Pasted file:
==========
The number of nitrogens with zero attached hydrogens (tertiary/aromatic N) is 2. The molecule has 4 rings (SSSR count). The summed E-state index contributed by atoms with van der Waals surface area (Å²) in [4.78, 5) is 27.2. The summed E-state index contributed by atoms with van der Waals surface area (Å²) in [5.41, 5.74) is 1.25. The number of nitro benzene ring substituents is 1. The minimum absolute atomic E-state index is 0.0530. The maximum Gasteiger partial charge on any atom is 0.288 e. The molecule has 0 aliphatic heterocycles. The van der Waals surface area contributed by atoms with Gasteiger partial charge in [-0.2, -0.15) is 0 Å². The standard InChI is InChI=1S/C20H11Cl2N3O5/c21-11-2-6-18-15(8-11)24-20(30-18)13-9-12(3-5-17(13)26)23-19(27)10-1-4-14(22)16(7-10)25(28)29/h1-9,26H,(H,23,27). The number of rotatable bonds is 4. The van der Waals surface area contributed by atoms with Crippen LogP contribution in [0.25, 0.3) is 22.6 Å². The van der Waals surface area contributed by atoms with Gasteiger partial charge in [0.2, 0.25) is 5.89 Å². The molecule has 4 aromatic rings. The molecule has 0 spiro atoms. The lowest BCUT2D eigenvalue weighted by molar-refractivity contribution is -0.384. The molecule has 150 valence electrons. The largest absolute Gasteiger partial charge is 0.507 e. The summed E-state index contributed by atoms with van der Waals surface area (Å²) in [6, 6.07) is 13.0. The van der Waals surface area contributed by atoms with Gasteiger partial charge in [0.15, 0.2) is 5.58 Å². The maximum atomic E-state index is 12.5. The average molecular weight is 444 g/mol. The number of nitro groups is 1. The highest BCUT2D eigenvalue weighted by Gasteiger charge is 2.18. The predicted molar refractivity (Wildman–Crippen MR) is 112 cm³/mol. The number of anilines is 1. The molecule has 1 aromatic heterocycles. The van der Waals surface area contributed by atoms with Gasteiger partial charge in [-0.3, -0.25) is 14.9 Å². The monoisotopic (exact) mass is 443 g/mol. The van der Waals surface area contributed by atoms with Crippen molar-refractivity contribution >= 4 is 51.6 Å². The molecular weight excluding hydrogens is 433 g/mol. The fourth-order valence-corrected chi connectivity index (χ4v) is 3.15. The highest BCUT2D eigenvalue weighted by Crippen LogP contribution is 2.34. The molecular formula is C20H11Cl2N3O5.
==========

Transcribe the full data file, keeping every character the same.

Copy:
The number of nitrogens with zero attached hydrogens (tertiary/aromatic N) is 2. The molecule has 4 rings (SSSR count). The summed E-state index contributed by atoms with van der Waals surface area (Å²) in [4.78, 5) is 27.2. The summed E-state index contributed by atoms with van der Waals surface area (Å²) in [5.41, 5.74) is 1.25. The number of nitro benzene ring substituents is 1. The minimum absolute atomic E-state index is 0.0530. The maximum Gasteiger partial charge on any atom is 0.288 e. The molecule has 0 aliphatic heterocycles. The van der Waals surface area contributed by atoms with Gasteiger partial charge in [-0.2, -0.15) is 0 Å². The standard InChI is InChI=1S/C20H11Cl2N3O5/c21-11-2-6-18-15(8-11)24-20(30-18)13-9-12(3-5-17(13)26)23-19(27)10-1-4-14(22)16(7-10)25(28)29/h1-9,26H,(H,23,27). The number of rotatable bonds is 4. The van der Waals surface area contributed by atoms with Crippen LogP contribution in [0.25, 0.3) is 22.6 Å². The van der Waals surface area contributed by atoms with Gasteiger partial charge in [0.2, 0.25) is 5.89 Å². The molecule has 4 aromatic rings. The molecule has 0 spiro atoms. The lowest BCUT2D eigenvalue weighted by molar-refractivity contribution is -0.384. The molecule has 150 valence electrons. The largest absolute Gasteiger partial charge is 0.507 e. The summed E-state index contributed by atoms with van der Waals surface area (Å²) in [6, 6.07) is 13.0. The van der Waals surface area contributed by atoms with Gasteiger partial charge in [0.15, 0.2) is 5.58 Å². The maximum atomic E-state index is 12.5. The average molecular weight is 444 g/mol. The number of nitro groups is 1. The highest BCUT2D eigenvalue weighted by Gasteiger charge is 2.18. The predicted molar refractivity (Wildman–Crippen MR) is 112 cm³/mol. The number of anilines is 1. The molecule has 1 aromatic heterocycles. The van der Waals surface area contributed by atoms with Gasteiger partial charge in [-0.3, -0.25) is 14.9 Å². The monoisotopic (exact) mass is 443 g/mol. The van der Waals surface area contributed by atoms with Crippen molar-refractivity contribution >= 4 is 51.6 Å². The molecular weight excluding hydrogens is 433 g/mol. The fourth-order valence-corrected chi connectivity index (χ4v) is 3.15. The highest BCUT2D eigenvalue weighted by Crippen LogP contribution is 2.34. The molecular formula is C20H11Cl2N3O5.